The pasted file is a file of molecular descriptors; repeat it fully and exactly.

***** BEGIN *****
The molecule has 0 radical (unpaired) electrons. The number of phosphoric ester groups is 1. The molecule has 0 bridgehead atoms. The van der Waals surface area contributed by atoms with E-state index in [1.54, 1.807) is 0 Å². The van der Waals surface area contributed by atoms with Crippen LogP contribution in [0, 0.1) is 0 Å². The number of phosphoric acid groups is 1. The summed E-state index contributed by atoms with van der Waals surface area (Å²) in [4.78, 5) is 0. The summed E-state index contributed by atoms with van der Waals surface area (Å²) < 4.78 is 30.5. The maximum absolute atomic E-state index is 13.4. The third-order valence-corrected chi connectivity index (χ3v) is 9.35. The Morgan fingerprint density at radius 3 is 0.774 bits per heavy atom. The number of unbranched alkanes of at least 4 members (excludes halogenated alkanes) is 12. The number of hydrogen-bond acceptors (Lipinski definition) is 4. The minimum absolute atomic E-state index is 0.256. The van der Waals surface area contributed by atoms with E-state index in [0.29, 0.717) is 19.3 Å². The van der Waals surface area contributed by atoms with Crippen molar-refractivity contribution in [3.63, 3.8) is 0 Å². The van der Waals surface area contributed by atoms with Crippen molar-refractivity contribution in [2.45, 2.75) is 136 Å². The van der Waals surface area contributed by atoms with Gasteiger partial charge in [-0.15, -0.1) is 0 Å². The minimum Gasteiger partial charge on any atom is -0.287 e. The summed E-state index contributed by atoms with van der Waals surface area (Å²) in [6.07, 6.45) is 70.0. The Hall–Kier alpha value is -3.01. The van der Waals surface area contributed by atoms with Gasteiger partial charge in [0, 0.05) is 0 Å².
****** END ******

The molecule has 0 radical (unpaired) electrons. The number of phosphoric ester groups is 1. The molecule has 0 bridgehead atoms. The van der Waals surface area contributed by atoms with E-state index in [1.54, 1.807) is 0 Å². The van der Waals surface area contributed by atoms with Crippen LogP contribution in [0, 0.1) is 0 Å². The number of phosphoric acid groups is 1. The summed E-state index contributed by atoms with van der Waals surface area (Å²) in [4.78, 5) is 0. The summed E-state index contributed by atoms with van der Waals surface area (Å²) < 4.78 is 30.5. The maximum absolute atomic E-state index is 13.4. The third-order valence-corrected chi connectivity index (χ3v) is 9.35. The Morgan fingerprint density at radius 3 is 0.774 bits per heavy atom. The number of unbranched alkanes of at least 4 members (excludes halogenated alkanes) is 12. The number of hydrogen-bond acceptors (Lipinski definition) is 4. The minimum absolute atomic E-state index is 0.256. The van der Waals surface area contributed by atoms with E-state index in [0.29, 0.717) is 19.3 Å². The van der Waals surface area contributed by atoms with Crippen molar-refractivity contribution in [3.63, 3.8) is 0 Å². The van der Waals surface area contributed by atoms with Crippen molar-refractivity contribution in [2.45, 2.75) is 136 Å². The van der Waals surface area contributed by atoms with Gasteiger partial charge in [-0.15, -0.1) is 0 Å². The minimum Gasteiger partial charge on any atom is -0.287 e. The summed E-state index contributed by atoms with van der Waals surface area (Å²) in [6.07, 6.45) is 70.0. The Hall–Kier alpha value is -3.01. The van der Waals surface area contributed by atoms with Gasteiger partial charge in [0, 0.05) is 0 Å².